Friday, December 24, 2010

Humble Things

A part of a prayer that Jesus prayed while He was on Earth in the flesh reads like this:

"I praise You, Father, Lord of heaven and earth, that You have hidden these things from the wise and intelligent and have revealed them to infants." (Matthew 11:25)

In another place we are told that "God has chosen the foolish things of the world to shame the wise, and God has chosen the weak things of the world to shame the things which are strong, and the base things of the world and the despised God has chosen, the things that are not, so that He may nullify the things that are, so that no man may boast before God." (1 Corinthians 1:27-29)

God values things differently than we do. The things that we see as being the humblest or the most useless may be the very things He is planning to use for His glory. He tells us that we must be like children in order to enter into His kingdom (Mark 10:13-16). Yet we worry about silly things such as our dignity, our reputation, whether or not we appear strong and wise to others.

In this season of giving, what is the best gift? The biggest one? The one that cost the most money? The one most likely to impress the recipient with the generosity of the giver?

The greatest gift of all was another mouth to feed for a poor family. The greatest gift of all was bought by the pain of a woman in labor and the obedience of a Son to be humbled as a human baby. That obedience would later lead Him to pay the greatest Cost in a painful and humiliating death. The greatest gift of all was given entirely with the recipients in mind, without regard to the Cost to the Giver.

We try to make it all so complicated with our guilt and selfishness and worldly minds. What does Jesus want from us except to follow Him? What does God want from us except to love Him and to love our neighbor? What does He want from us except our love, our obedience, our trust, our selves? What does He want to give us but His love and His best?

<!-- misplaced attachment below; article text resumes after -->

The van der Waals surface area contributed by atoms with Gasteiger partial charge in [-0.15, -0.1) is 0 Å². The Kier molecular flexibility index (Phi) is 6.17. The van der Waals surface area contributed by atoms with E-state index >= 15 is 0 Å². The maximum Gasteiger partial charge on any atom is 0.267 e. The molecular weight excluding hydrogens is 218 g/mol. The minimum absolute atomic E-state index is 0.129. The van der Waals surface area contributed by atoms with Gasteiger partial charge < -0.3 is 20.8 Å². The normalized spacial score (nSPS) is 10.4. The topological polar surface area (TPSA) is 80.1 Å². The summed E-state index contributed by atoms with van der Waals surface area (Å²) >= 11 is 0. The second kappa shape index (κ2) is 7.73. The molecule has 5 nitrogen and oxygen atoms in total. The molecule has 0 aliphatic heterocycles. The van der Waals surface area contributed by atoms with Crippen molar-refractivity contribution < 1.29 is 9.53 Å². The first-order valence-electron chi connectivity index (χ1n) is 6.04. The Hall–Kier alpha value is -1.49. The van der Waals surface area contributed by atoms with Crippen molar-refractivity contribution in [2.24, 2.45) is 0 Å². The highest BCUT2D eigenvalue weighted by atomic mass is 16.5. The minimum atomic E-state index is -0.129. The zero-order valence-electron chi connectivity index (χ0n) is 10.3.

This Christmas, may you and your family be given to God and may all be blessed by it. Merry Christmas!

Tuesday, December 7, 2010

Letting Go

Here's something I've been thinking about for awhile, for all you fellow control freaks out there.

Is there something in your life that you've been frustrating yourself about, beating your head against the proverbial brick wall, futilely trying to "fix"? Is it something that you actually can make happen through perseverance, effort, and skill, or are you pitting yourself against something that you can't actually do anything about?

Have you been frequently unnecessarily angry, annoyed, and frustrated with yourself and those around you without a readily apparent reason? Do you know why? Is there something specific eating you, such as bad news or a difficult task, or are you stressed about the fact that you aren't in complete control of your life and you can't make everything perfect?

Yes, I'm describing myself. Here's a line I wrote in a conversation with my mom: sometimes we should give up on things that are not going to work.